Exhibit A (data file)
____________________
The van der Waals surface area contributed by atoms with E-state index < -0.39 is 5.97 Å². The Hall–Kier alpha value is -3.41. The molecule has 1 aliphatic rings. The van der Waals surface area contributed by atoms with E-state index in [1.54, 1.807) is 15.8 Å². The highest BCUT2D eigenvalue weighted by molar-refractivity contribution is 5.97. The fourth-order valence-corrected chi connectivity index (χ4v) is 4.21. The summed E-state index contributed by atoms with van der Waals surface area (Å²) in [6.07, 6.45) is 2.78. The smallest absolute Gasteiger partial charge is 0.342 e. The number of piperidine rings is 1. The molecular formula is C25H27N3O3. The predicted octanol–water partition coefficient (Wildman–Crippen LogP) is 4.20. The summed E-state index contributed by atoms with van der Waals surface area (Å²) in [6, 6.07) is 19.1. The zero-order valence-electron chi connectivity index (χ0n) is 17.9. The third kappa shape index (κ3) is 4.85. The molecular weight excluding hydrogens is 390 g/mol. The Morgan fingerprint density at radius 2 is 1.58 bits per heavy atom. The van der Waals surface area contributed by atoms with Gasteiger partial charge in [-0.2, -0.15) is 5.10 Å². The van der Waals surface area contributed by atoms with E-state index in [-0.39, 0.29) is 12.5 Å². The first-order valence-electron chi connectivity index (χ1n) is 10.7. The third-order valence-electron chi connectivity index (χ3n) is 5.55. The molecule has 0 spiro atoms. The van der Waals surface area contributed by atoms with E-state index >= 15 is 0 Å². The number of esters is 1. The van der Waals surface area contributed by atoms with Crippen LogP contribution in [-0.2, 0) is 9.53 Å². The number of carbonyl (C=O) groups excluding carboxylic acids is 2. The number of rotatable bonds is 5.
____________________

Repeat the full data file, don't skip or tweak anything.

The van der Waals surface area contributed by atoms with E-state index < -0.39 is 5.97 Å². The Hall–Kier alpha value is -3.41. The molecule has 1 aliphatic rings. The van der Waals surface area contributed by atoms with E-state index in [1.54, 1.807) is 15.8 Å². The highest BCUT2D eigenvalue weighted by molar-refractivity contribution is 5.97. The fourth-order valence-corrected chi connectivity index (χ4v) is 4.21. The summed E-state index contributed by atoms with van der Waals surface area (Å²) in [6.07, 6.45) is 2.78. The smallest absolute Gasteiger partial charge is 0.342 e. The number of piperidine rings is 1. The molecular formula is C25H27N3O3. The predicted octanol–water partition coefficient (Wildman–Crippen LogP) is 4.20. The summed E-state index contributed by atoms with van der Waals surface area (Å²) in [6, 6.07) is 19.1. The zero-order valence-electron chi connectivity index (χ0n) is 17.9. The third kappa shape index (κ3) is 4.85. The molecular weight excluding hydrogens is 390 g/mol. The Morgan fingerprint density at radius 2 is 1.58 bits per heavy atom. The van der Waals surface area contributed by atoms with Gasteiger partial charge in [-0.2, -0.15) is 5.10 Å². The van der Waals surface area contributed by atoms with E-state index in [-0.39, 0.29) is 12.5 Å². The first-order valence-electron chi connectivity index (χ1n) is 10.7. The third-order valence-electron chi connectivity index (χ3n) is 5.55. The molecule has 0 spiro atoms. The van der Waals surface area contributed by atoms with E-state index >= 15 is 0 Å². The number of esters is 1. The van der Waals surface area contributed by atoms with Crippen LogP contribution in [-0.2, 0) is 9.53 Å². The number of carbonyl (C=O) groups excluding carboxylic acids is 2. The number of rotatable bonds is 5.